Again in Harrogate a somewhat similar experience occurred. A member of my sub-committee met the town clerk. I think I am right in saying that the town clerk of Harrogate himself went to Hems-well; a relationship was built up between the Uganda Asians and the town in the green area. and some families have settled with jobs in Harrogate. While I was at Hemswell I learned that a group of people had come back from Hawick in Scotland. The noble Baroness, Lady White, referred to Scotland. I understand that they took the trouble to go from Hawick to Hems-well to explain what a desirable place Hawick is, and as a result of that I think some Uganda Asians went there. I hope I have pronounced it correctly; I shall be told if I have not.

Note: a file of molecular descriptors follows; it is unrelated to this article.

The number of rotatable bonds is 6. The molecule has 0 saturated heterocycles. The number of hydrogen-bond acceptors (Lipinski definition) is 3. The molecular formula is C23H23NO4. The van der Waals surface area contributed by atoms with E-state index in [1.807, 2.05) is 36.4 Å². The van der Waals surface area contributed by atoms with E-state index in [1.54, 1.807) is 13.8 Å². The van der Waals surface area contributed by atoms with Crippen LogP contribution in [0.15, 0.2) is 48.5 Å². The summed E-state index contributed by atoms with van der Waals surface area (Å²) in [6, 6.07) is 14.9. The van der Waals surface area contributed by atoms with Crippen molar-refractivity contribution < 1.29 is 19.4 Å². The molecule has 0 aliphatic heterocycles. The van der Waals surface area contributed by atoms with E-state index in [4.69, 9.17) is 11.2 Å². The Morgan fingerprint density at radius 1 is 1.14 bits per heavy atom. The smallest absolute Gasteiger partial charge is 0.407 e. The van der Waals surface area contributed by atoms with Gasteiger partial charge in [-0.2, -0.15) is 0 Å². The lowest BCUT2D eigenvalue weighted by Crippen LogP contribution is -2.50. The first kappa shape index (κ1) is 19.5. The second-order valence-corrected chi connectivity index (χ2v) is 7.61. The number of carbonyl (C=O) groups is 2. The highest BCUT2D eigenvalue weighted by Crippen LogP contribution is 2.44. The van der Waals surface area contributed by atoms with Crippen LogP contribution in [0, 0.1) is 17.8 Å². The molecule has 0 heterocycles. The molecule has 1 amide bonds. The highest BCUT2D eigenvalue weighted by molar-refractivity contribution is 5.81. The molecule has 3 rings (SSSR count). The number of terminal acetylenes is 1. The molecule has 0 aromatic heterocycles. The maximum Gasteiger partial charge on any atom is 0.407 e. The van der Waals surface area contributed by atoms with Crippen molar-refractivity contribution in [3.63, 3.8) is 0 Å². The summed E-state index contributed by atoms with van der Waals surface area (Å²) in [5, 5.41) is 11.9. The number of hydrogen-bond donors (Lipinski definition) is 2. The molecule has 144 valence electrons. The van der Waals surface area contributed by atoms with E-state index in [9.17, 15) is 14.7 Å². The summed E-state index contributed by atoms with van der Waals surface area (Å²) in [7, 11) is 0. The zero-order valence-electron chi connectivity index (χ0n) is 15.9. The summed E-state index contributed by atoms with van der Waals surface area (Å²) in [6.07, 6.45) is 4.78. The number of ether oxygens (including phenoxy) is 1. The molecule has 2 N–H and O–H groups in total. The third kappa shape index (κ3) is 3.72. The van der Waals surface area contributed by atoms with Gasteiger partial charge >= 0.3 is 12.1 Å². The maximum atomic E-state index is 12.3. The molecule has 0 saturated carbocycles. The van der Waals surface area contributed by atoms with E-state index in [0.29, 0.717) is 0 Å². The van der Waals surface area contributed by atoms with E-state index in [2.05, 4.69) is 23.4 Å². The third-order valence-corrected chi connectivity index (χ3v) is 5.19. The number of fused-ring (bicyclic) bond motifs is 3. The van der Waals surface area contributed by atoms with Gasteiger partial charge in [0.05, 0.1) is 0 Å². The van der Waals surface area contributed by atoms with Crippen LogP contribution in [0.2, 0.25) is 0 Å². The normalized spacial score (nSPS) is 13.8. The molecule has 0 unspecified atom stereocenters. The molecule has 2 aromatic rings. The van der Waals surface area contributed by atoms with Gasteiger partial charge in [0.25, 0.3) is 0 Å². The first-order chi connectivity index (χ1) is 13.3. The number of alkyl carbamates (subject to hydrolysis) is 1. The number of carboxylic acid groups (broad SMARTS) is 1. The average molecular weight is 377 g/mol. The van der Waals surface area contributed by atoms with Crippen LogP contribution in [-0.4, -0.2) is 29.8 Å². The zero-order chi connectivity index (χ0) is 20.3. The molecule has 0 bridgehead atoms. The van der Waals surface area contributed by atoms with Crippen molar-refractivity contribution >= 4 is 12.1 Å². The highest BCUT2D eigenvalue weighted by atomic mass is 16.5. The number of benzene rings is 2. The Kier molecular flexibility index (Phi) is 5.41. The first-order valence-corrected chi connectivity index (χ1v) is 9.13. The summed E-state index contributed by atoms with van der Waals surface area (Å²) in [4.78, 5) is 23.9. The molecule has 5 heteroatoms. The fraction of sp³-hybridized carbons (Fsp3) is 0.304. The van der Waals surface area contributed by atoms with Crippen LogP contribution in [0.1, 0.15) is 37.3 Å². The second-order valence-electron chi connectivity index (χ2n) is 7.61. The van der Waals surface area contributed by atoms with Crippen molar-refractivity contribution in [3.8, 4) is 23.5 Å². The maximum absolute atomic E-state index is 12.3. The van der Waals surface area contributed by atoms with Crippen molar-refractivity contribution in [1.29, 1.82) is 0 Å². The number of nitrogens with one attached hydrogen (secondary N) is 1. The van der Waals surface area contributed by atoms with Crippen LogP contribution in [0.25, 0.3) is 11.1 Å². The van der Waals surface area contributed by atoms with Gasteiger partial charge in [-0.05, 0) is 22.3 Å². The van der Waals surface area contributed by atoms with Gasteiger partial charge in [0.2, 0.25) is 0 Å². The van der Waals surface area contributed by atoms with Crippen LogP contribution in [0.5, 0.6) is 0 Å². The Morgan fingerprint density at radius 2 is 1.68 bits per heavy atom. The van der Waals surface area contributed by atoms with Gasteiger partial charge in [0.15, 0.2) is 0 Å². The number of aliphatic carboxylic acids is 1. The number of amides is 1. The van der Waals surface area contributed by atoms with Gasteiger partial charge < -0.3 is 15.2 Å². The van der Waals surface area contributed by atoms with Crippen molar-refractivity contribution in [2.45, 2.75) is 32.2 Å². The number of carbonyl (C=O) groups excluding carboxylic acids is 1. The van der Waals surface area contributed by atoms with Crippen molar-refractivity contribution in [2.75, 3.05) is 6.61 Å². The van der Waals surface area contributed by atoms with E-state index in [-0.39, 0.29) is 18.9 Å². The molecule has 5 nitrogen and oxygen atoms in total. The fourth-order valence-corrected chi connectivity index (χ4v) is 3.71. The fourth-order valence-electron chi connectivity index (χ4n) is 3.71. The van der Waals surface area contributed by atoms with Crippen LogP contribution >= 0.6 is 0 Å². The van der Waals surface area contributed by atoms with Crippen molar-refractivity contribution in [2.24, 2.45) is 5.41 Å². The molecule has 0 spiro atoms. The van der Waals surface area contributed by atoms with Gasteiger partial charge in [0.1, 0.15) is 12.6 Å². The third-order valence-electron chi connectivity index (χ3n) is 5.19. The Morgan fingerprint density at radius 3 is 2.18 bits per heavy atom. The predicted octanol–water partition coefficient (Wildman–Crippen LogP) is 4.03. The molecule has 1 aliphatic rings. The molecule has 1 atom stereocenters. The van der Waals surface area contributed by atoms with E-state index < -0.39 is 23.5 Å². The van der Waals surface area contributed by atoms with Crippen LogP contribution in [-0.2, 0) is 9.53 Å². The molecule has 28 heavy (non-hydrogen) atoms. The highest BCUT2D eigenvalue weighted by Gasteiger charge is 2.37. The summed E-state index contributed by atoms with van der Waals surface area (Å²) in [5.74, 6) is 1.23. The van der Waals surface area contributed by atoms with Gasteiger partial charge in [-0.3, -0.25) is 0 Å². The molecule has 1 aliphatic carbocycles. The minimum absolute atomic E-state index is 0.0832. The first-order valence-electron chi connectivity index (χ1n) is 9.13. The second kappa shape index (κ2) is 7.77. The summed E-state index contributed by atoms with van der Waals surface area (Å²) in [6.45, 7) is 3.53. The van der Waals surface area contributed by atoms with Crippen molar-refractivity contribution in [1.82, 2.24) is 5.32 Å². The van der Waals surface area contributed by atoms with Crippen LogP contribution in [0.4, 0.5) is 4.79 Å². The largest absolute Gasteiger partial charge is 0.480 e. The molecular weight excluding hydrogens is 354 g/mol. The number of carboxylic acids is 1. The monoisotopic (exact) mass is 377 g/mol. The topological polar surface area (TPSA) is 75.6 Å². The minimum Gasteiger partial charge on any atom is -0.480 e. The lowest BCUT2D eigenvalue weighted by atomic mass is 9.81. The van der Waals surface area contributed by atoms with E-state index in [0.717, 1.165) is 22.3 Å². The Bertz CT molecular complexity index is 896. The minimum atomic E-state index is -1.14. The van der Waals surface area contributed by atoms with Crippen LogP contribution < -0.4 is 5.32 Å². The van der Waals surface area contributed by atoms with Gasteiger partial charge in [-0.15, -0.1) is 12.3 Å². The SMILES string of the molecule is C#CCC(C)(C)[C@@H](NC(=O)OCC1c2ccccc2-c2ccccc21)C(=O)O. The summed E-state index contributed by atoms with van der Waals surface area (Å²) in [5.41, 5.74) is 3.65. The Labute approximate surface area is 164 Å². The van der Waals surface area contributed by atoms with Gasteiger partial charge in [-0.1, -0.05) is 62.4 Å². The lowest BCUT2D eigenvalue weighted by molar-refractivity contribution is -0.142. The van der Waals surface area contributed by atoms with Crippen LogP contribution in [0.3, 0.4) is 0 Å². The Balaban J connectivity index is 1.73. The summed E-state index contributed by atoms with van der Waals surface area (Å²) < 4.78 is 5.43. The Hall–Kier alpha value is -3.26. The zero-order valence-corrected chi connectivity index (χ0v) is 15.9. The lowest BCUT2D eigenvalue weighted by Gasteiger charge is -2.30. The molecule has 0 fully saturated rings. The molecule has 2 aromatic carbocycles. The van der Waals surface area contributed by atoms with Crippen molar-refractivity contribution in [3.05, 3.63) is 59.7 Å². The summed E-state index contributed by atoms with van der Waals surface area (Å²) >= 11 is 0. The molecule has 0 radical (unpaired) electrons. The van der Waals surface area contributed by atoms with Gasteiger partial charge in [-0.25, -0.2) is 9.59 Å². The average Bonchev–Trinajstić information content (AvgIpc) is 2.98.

I apologise most deeply for not pronouncing it correctly. The conclusion I arrive at on this particular matter is that if we are going to make this movement into green areas realistic, then we shall require field officers on a regional basis maintaining this contact between the camps and the areas which are not overcrowded. After all, many of the Uganda Asians know so little about these parts of the country. I do not think it would involve duplication, because these are areas where there are no community relations officers and no community relations camps. Undoubtedly, as the noble Baroness pointed out, there are many problems: the problem of the elderly, the problem of large family units, families where the head of the household is over the age of 45 and does not have a particular skill, and of course families where the head of the household is a Ugandan citizen or a stateless person and was not admitted to the United Kingdom in company with, or to join, his wife and children, who travelled on British passports. This is the problem of the split families. It has given rise to a number of tragic situations. Both on economic grounds and on humanitarian grounds, this plea for the split families should be met.